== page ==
I felt a flash of anger, then disbelief that someone would care so little for the victims of an unfathomable tragedy that they could create something so vile.

Then I felt fear that my own mother was being sucked into a void of misinformation. I both wanted to engage with her and feared that if I did I was walking into a trap. Perhaps ignoring it, while it wouldn't make it go away, wouldn't actively push her further out into space. Perhaps the best thing to do in such situations is to refuse to engage.

But there was also a tiny voice in the back of my head that said, "Well. If it's so obvious that this is false, if this conspiracy theory is so stupid and ridiculous, then what are the answers? Why don't the timelines add up? How hot does jet fuel burn? How could a pathetic defector have made three perfect shots from the sixth floor of the book depository?"

And this, perhaps, was the most terrifying moment of all.

I'm embarrassed to say that I didn't respond very charitably to my mom's email. I let the fear turn into outrage. I fired something off that included a lot of CAPITALIZED WORDS. I accused her of harming the victims of the families by spreading this kind of bullshit and said that I wouldn't even stoop to the level of discussing such internet garbage. I overreacted.

And what good did that do? Well, for a while my mom stopped sending me links to any videos. But we also talked less about the world, current events, and big questions we thought were important.

Then, one day, she sent another link-this one having something vaguely to do with vaccines for newborns. I felt the rage welling up again.

But this time, instead of firing up the engines of righteous indignation, I took a breath and emailed back a question: "Why did you send that to me?" She responded that she couldn't help herself. My wife and I were expecting our first child at the time, and she was worried about the baby. What if some newborn vaccines were unsafe? What if they had irreversible and devastating effects? I took another breath. "I appreciate your concern," I said. Because I did. "It would be tragic if we unintentionally harmed our baby," I said. Because it would be. Then I took a few cautious steps back.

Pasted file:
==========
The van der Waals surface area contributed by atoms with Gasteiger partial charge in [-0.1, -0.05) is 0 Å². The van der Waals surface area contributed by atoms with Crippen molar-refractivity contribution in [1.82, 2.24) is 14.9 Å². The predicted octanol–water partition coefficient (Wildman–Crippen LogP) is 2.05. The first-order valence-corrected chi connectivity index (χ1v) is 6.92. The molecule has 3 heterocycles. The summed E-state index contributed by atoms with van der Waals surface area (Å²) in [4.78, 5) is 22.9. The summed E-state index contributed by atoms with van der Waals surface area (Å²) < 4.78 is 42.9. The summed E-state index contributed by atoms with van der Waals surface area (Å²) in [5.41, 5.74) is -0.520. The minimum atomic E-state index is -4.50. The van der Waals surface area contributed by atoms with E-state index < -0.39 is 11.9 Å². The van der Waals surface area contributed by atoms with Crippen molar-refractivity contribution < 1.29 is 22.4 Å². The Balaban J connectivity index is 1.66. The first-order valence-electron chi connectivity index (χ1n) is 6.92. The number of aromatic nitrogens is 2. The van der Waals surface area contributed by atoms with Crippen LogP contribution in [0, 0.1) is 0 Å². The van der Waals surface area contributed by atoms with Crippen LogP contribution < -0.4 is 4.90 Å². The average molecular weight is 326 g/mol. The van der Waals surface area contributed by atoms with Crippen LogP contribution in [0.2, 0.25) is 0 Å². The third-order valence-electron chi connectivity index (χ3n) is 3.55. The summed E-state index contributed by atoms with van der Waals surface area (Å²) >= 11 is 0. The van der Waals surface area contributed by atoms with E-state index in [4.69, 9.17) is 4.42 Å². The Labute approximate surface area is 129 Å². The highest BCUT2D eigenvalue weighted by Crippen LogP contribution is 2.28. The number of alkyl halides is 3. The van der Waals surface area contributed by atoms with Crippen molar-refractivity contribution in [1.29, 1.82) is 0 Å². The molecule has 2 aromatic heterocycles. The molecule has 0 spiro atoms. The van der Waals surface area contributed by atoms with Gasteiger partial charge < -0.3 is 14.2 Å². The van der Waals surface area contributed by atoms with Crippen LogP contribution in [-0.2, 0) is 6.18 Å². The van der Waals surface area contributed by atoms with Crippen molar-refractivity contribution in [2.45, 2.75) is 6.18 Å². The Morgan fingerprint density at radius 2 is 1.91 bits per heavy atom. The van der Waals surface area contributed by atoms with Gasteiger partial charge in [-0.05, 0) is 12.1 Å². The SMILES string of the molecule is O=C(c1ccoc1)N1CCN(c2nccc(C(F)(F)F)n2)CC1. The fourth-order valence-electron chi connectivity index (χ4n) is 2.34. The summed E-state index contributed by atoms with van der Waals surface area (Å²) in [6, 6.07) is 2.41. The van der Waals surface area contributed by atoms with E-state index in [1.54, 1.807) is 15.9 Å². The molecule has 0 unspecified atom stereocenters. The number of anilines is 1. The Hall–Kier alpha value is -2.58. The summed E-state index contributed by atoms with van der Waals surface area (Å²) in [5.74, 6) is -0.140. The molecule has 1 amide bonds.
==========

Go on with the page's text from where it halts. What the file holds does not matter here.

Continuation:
I asked my mom whether she thought the claims in the video were true. To my surprise, she responded with humility and quite a bit of skepticism. She said she didn't know if she could trust the people making the video, but that their skepticism of medical authority rang true to her experience. She reminded me that she'd lived through time periods during which long-standing conventional medical wisdom was later discovered to be wrong, sometimes disastrously so. We talked about how the opioid epidemic was an example of how the system could hugely fail the public. This was not direct evidence about vaccines (and I argued as much), but it helped me understand where her curiosity about the video was coming from. She also agreed with me that the video looked crazy, but here, too, she provided a broader perspective. For someone like her who was raised in a generation where eyewitness video was held up by the evening news as irrefutable evidence, the proliferation of fake video was baffling. I agreed with her that it's important to be a fierce advocate for my child. And I admitted that my growing up with YouTube gave us very different perspectives on digital realities.

A switch flipped; my mom and I were talking again. And the dangers I'd anticipated, of legitimizing garbage sources, fanning the flames of polarization, or being unable to counter the confusing and (sometimes intentionally) misleading claims in the video she'd sent me, turned out to be unfounded.

It matters here that my mom is not a "truther," a conspiracy theorist, or an anti-vaxxer. She was a reporter for a local paper before she had kids. She once uncovered a legitimate conspiracy in our small town's local government to hide the fact that they'd accidentally killed thousands of migrating monarch butterflies with a pesticide meant to poison mosquitoes.

It is also key that our relationship matters more to us than any of our more particular current philosophical views: in politics, parenting strategy, or our general levels of trust in mainstream media sources. We can disagree on the views, but we try to keep things in perspective. Indeed, one of the reasons why I want to have these conversations with my mom is because it helps us connect. I think I'd regret avoiding these conversations, because to really love someone you've got to periodically check in and try to understand where they're coming from. For us, disagreement is a way to build up the relationship we both care so much about.